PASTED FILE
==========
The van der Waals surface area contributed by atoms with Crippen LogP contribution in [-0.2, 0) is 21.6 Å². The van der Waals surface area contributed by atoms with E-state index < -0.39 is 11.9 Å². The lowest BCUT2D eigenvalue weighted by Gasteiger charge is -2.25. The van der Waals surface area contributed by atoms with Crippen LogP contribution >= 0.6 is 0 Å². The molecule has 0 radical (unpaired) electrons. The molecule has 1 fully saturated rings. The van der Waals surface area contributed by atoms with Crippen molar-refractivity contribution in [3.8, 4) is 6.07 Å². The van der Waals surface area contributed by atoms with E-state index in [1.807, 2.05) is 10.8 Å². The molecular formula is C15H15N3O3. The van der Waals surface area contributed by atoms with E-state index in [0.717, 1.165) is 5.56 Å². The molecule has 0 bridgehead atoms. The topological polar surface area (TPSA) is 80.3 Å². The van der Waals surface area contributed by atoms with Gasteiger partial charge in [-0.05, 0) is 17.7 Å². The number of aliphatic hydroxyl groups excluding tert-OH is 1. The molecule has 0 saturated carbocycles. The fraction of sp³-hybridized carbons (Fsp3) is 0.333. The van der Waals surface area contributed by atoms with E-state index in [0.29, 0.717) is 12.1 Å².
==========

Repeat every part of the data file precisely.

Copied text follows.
The van der Waals surface area contributed by atoms with Crippen LogP contribution in [-0.2, 0) is 21.6 Å². The van der Waals surface area contributed by atoms with E-state index < -0.39 is 11.9 Å². The lowest BCUT2D eigenvalue weighted by Gasteiger charge is -2.25. The van der Waals surface area contributed by atoms with Crippen LogP contribution >= 0.6 is 0 Å². The molecule has 0 radical (unpaired) electrons. The molecule has 1 fully saturated rings. The van der Waals surface area contributed by atoms with Crippen molar-refractivity contribution in [3.8, 4) is 6.07 Å². The van der Waals surface area contributed by atoms with E-state index in [1.807, 2.05) is 10.8 Å². The molecular formula is C15H15N3O3. The van der Waals surface area contributed by atoms with E-state index in [0.717, 1.165) is 5.56 Å². The molecule has 0 bridgehead atoms. The topological polar surface area (TPSA) is 80.3 Å². The van der Waals surface area contributed by atoms with Gasteiger partial charge in [-0.05, 0) is 17.7 Å². The number of aliphatic hydroxyl groups excluding tert-OH is 1. The molecule has 0 saturated carbocycles. The fraction of sp³-hybridized carbons (Fsp3) is 0.333. The van der Waals surface area contributed by atoms with E-state index in [0.29, 0.717) is 12.1 Å².